Klu Klux Klan Grand Dragon's Crime Resulted in Woman's Suicide

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There are various articles discussing the life of Indiana Klu Klux Klan Grand Dragon David Curtis Stephenson (1981-1966). I will rely mostly on the account that is published on the Smithsonian.com Web site called, "'Murder Wasn't Very Pretty'" The Rise and Fall of D.C. Stephenson" by Karen Abbott, Smithsonian .com, August 30, 2012.

Stephenson was born in Houston, TX, his family later moving to Maysville, OK when he was a child. As a young man, Stephenson was a socialist who supported an anti-Klan candidate for governor. In his later career as a Klan leader, he used some of the same organizing techniques that had been used by socialists. He was in the army during WWI but did not serve overseas. He went through two divorces and developed a habit of heavy drinking. Working as a traveling salesman, he ended up in Evansville, IN. "When a local Klan organizer asked him to get involved, Stephenson intially demurred. '. . . I was told that the Klan was a strictly patriotic organization. . . . They finally convinced me the Klan was a good thing and I joined."

Although relatively uneducated, Stephenson was a polished speaker, His rose in stature and was eventually appointed Grand Dragon of the Indiana KKK, which he eventually made independent of other state chapters. Stephenson met Madge Oberholtzer at the inauguration gala for Governor Ed Jackson, who had close ties to the KKK. Oberholtzer who lived in Indianapolis was a dropout from Butler University where she has studied various subjects, and worked as an instructor for the Indiana Young People's Reading Circle. "On March 15, 1925, Oberholtzer returned home from an eveing with a friend. Her mother told her Sephenson's secretary had called and said he weas leaving for Chicago and needed to see her at once. . . . He was drunker than she'd ever seen him."

Stephenson demanded that she accompany him to Chicago. "Someone shoved her into a car, drdove her to Union Station, and dragged her onto a train. They never reached Chicago, stopping at Hammond, IN." After checking into a hotel, she asked Stephenson for some money to buy a hat and makeup. Instead, she went to a drugstore and bought a box of mecury bichloride tablets. She had thought about reaching for Stephenson's gun, but instead had decided to kill herself. She had intended to take the entire box of tablets, but only took three.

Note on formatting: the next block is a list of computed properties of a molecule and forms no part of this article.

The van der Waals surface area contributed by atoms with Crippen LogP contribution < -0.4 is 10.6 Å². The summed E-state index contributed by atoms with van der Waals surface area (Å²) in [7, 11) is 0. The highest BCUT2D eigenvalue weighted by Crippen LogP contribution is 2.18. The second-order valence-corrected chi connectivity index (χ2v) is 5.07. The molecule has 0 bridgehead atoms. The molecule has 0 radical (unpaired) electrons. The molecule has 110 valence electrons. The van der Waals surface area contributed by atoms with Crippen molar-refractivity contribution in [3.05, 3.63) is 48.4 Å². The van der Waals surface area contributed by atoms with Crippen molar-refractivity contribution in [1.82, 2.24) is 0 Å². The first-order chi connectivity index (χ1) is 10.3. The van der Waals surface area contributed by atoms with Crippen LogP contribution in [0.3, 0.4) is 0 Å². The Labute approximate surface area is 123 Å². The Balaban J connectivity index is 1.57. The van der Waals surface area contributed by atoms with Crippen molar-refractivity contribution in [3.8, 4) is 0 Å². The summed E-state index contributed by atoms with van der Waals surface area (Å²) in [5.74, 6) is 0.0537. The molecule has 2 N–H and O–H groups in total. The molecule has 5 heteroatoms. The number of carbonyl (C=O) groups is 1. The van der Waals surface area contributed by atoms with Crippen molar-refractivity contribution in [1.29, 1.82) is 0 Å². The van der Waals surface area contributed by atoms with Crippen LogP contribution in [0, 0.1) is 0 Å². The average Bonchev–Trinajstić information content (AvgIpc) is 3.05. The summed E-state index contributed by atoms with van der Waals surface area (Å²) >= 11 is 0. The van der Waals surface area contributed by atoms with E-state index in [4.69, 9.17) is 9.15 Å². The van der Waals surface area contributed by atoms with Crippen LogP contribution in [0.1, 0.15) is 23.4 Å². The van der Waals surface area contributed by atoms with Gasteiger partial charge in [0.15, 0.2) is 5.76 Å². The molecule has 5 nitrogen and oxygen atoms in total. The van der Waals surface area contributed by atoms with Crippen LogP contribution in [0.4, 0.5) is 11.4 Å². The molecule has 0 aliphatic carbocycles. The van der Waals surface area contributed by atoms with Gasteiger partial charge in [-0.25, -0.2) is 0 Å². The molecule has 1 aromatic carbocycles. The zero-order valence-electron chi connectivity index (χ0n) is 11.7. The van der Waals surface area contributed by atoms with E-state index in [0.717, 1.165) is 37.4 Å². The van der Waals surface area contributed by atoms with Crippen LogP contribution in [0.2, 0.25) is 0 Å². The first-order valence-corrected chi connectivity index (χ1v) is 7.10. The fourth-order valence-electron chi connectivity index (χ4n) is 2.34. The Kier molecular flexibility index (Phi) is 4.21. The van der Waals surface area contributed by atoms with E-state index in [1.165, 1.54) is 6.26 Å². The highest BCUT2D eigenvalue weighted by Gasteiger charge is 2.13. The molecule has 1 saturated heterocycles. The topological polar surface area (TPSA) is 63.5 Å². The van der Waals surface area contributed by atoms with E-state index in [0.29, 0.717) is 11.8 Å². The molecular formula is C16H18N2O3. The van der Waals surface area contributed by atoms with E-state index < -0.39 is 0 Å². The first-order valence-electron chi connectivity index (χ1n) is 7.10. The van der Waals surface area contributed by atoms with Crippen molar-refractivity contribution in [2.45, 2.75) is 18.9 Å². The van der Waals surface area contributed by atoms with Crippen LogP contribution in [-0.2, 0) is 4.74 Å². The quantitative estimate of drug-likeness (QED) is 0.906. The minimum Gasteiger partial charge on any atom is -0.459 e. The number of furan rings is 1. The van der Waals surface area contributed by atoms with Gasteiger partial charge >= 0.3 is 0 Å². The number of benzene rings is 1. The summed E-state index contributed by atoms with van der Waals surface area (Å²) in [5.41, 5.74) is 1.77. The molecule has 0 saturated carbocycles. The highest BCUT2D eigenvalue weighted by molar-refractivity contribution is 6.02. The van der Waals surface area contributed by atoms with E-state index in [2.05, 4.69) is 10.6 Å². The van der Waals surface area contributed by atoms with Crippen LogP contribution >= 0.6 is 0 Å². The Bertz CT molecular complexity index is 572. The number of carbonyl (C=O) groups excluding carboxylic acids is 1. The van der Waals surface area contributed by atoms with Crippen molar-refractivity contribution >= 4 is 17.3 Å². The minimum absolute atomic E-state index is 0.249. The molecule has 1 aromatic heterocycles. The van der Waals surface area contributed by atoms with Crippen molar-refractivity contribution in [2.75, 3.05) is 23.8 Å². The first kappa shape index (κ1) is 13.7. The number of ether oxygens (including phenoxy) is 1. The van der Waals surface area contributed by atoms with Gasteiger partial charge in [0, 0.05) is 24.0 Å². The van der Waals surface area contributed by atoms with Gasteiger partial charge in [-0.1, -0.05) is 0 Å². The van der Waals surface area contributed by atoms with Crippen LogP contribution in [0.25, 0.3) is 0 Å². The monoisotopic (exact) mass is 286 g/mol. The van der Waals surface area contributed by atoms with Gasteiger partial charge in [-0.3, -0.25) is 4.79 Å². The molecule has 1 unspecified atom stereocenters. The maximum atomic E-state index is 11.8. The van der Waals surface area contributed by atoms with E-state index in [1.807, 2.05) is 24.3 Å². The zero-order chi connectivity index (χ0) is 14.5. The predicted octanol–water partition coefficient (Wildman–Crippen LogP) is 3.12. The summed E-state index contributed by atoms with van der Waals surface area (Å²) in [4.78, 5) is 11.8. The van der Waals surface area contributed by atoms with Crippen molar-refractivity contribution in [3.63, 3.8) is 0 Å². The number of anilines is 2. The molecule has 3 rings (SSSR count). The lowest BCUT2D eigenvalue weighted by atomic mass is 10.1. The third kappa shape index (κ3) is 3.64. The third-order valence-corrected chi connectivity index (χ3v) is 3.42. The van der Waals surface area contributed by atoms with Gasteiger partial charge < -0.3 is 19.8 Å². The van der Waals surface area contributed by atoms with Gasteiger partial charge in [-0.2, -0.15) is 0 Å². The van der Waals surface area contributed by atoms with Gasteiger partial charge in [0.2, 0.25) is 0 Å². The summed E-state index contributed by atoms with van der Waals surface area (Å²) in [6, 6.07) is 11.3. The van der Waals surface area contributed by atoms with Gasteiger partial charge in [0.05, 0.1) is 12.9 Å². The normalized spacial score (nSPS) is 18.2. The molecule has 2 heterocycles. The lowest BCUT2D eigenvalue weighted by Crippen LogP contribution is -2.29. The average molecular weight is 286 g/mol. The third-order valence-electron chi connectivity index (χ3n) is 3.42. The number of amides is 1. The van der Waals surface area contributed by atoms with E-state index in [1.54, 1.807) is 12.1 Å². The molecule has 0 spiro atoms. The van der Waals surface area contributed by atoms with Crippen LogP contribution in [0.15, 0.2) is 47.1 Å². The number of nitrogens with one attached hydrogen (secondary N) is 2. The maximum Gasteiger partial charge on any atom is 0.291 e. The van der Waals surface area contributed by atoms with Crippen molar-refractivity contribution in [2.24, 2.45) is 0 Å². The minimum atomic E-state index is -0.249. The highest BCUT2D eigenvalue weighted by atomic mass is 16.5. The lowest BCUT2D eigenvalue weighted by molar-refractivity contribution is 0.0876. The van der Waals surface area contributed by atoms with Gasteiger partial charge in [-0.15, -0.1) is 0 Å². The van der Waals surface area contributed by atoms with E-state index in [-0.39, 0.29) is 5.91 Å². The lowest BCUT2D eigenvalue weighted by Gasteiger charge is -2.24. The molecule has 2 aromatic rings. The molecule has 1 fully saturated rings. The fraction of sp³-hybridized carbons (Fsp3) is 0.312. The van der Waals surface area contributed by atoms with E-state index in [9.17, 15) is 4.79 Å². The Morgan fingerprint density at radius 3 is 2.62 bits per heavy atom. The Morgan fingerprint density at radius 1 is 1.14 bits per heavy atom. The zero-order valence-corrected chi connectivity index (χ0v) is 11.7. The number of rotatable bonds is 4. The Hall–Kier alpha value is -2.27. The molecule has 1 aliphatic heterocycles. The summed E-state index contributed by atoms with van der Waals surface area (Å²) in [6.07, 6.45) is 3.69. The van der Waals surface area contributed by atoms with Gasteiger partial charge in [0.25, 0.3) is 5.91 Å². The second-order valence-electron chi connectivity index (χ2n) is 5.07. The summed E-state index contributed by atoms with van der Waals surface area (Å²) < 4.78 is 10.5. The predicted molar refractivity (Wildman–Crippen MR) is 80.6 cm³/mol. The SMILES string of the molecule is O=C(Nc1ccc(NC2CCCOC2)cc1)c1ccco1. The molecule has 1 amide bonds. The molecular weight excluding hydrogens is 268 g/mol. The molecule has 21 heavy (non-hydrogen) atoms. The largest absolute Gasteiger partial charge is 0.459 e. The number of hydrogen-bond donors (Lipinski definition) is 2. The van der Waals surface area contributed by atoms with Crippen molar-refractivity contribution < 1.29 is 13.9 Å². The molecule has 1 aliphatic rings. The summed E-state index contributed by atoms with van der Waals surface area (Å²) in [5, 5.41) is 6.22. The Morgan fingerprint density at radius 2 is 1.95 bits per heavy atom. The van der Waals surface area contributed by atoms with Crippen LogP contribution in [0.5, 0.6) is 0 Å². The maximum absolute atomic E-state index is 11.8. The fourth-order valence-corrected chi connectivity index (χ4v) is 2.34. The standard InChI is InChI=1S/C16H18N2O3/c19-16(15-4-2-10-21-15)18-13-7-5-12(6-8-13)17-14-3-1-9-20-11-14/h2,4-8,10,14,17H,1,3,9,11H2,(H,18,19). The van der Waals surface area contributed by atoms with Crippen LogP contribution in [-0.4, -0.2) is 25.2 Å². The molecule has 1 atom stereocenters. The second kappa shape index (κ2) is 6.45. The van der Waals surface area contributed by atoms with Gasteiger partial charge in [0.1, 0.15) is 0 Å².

"When Stephenson discovered what she had done, he panicked and ordered his driver to take them back to Indianapolis." He forced her to drink ginger ale, and she vomited all over the back seat. He worried that she might die right there, in the back seat.

She died a month later. I read elsewhere that stratches were found on her body. "Marion County prosecutor William Remy -- one of the few officials Stephenson could not control -- charged him with rape, kidnapping, conspiracy and second-degree murder." On November 14, 1925, Stephenson was convicted and sentenced to life in prison. In in27, having been denied a pardon by Gov. Jackson, he started talking to reporters from the Indianapolis Times, releasing a list of elected and other officials in the pay of the Klan. "By 1928, the Indiana Klan had collapsed with membership totaling only 4000, down from a high of a half million."

Stephenson was paroled if he agreed to move to Illinois and take employment there, Instead, he went to Minnesota and was sent back to Indiana, where he was returned to prison. Eventually, another governor pardoned him, saying that he was mentally fit to live in society. I recall that he went through several other marriages and never returned to Indiana. He died in 1966.

Many people in Indiana I'm sure don't know about this story or about how large and politically well-connected the KKK was for a while years ago in Indiana. Much of the politics in this state seems to be an outgrowth of this history. Yet, Indiana during the Great Depression had one of the most powerful New Deal Democratic governors in the country, Paul V. McNutt, who had been the youngest dean of the Indiana University law school and was a Harvard law school graduate. McNutt was also FDR's rivial at the convention for the nomination. In a subsequent election, NcNutt wanted FDR to appoint him as his vice-presidential running mate. FDR recalled the brusque manner in which McNutt had spoken to him before, and so passed. McNutt served as governor for one only term and also went on to serve as an ambassador. I haven't read his biography yet.

The educational system in this state has produced a population that has had one of the lower percentages of the population attending and graduating from college. Yet, I hear quite a few people in the local area talking about how their kids are going to college, so perhaps this is changing. There are three Democratic candidates in the primary for governor. Anti-Mike Pence signs (the current Republican governor) have popped up all over the area. When I think of the whole history of the KKK and other extremist groups, I have to reject a political ideology that talks down to people in a destructive way. It is not that everyone is supposed to earn the same amount of money or that there are no accomplished, succssful elites in various fields. It is that those who have power misuse it. Civil rights protections is an example of a necessary kind of legal protection that is imperfectly but thankfully part of government.

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Robindell
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Jul. 31, 2007 4:01 pm

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